This is a guest post by Todd Harvey, reference specialist and acquisitions coordinator at the American Folklife Center. Todd worked closely with John Cohen in recent years, and was able to conduct an oral history interview with him in 2012.
The American Folklife Center sadly notes the passing of collection donor and longtime friend, John Cohen. His involvement with the Library of Congress began in the mid-1950s when he visited to explore the Farm Security Administration photographs. Here at the Center, documentation by and about John peppers the archive from that time until the present. His personal collection began to arrive in 2011. Taken as a body these sound recordings and photographs and films and papers tell the story of a restlessly creative man. John was a working musician, filmmaker, and photographer with incredible breadth who rambled from Morocco to Peru, from Greenwich Village to Daisy, Kentucky, in search of music and other expressive culture.
John Cohen’s visits to the American Folklife Center sometimes came about because he was donating collections material, though he was known to come by to view collections material and inspire reflections by staff on the nature of the items held at the Center.
Other visits focused on getting him behind a microphone, in this case during a 2009 Botkin Folklife lecture in order to discuss his fieldwork in Kentucky with Roscoe Holcomb and the production of the documentary High Lonesome Sound:
In 2015, AFC staff invited John to get behind a microphone on the stage of the Coolidge Auditorium for a performance with the Down Hill Strugglers. Watch the video below, and also read a blog post by Stephen Winick about the concert and accompanying oral history interview.
The links above to online resources and catalog records from the Library of Congress will hopefully contribute to our remembrance of John Cohen (1932-2019).
It must have been around 1979 that John Cohen went to the Towne Crier Cafe to hear How To Change a Flat Tire, a group I played in. Chatting with us afterward, he was wonderfully warm and supportive. To this day I am in awe of the fact that such an accomplished artist–and avowed traditionalist–took the time to listen to and encourage a handful of kids who were fooling around with Irish music. I’ll never forget that kindness.
Jim- Thanks for reading the blog, and thanks for sharing your recollection about John!
Got a question. At some point, perhaps in the first third of the video showing the four band members talking about their concert the day before, John Cohen mentions John Lomax’s driver – the name sounded like “Sydney Robertson,” but I couldn’t make it out – could you help me there? Also, I couldn’t hear the name of the man she married – Henry Kalb? Thanks for posting these great videos, and your recollections of John Cohen. V/R, Lew Stern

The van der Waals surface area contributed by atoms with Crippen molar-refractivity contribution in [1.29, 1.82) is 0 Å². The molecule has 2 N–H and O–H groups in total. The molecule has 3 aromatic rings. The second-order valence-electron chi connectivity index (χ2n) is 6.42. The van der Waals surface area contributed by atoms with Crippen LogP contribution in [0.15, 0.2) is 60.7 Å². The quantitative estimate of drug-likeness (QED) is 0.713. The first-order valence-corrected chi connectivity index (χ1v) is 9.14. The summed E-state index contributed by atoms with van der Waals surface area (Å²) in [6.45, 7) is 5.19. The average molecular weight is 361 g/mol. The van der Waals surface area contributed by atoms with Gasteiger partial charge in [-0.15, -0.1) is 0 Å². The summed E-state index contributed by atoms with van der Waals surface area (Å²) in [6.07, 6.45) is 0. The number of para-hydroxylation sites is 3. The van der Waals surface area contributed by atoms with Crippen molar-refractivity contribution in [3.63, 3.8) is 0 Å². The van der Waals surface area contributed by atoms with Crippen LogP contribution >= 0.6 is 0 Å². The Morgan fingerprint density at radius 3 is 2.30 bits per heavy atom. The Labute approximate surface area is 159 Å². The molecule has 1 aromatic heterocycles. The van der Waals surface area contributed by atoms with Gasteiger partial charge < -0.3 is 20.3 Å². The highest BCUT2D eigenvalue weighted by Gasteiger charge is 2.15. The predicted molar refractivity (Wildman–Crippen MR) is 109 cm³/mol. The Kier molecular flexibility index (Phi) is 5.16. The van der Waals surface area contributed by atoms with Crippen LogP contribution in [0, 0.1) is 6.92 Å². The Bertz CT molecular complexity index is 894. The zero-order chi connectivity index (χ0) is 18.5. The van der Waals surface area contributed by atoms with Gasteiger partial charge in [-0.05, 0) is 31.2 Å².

Lew- Apologies for the tardy response, as somehow this comment slipped by us! “Sydney Robertson” is the name you heard, and she went on to marry the American composer, Henry Cowell. You can learn more about Sydney and her amazing fieldwork during the New Deal by exploring the “California Gold” digital collection.
Before I ever knew of John Cohen as a truly great photographer, I was familiar with his recordings as a founding member of the preeminent ‘folk revival’ trio, the New Lost City Ramblers. That was 1963, and the NLCR probably more than any other musicians were responsible for assuring my life-long love of what most certainly can be called ‘roots’ music.
Much of my life has been influenced by a twined fascination with indigenous music and photography and ethnography, and John Cohen, who just took the leavin’ train yesterday, exemplified the best of all these fields. His close friend Robert Frank just preceded him, passing away last week, and it was through John Cohen and the NLCR- use of Frank’s photos for several of their album covers- that I first saw Frank’s pictures.
The groundbreaking use of photographs in “The NLCR Song Book” (Oak Publications, 1964)- which Cohen edited alongside Depression-era songs- introduced me and many others to the work of Russell Lee, Dorothea Lange, Ben Shahn and Arthur Rothstein (who a few years later was a teacher of mine), along with examples of his own work which stood equally with those earlier luminaries. Cohen was as superb a documentarian and ethnographic filmmaker as he was a musician.
He made a picture of Woody Guthrie, with Sonny Terry and Brownie McGee in performance, that remains to this day as one of my all-time favorite photographs. It’s on the cover of his excellent retrospective monograph, “There is No Eye.” Other books of his such as “Here and Gone” and “Walking in the Light” pretty much sum up how I am feeling right now.
Here and gone, he was one who truly was walking in the light. THANK YOU, JOHN COHEN- from the depth of my eyes- for taking us along on your walk.
Lewis- Thanks so much for sharing your thoughts about John with us! It’s great to hear from others who were impacted by his wonderful and rich body of work.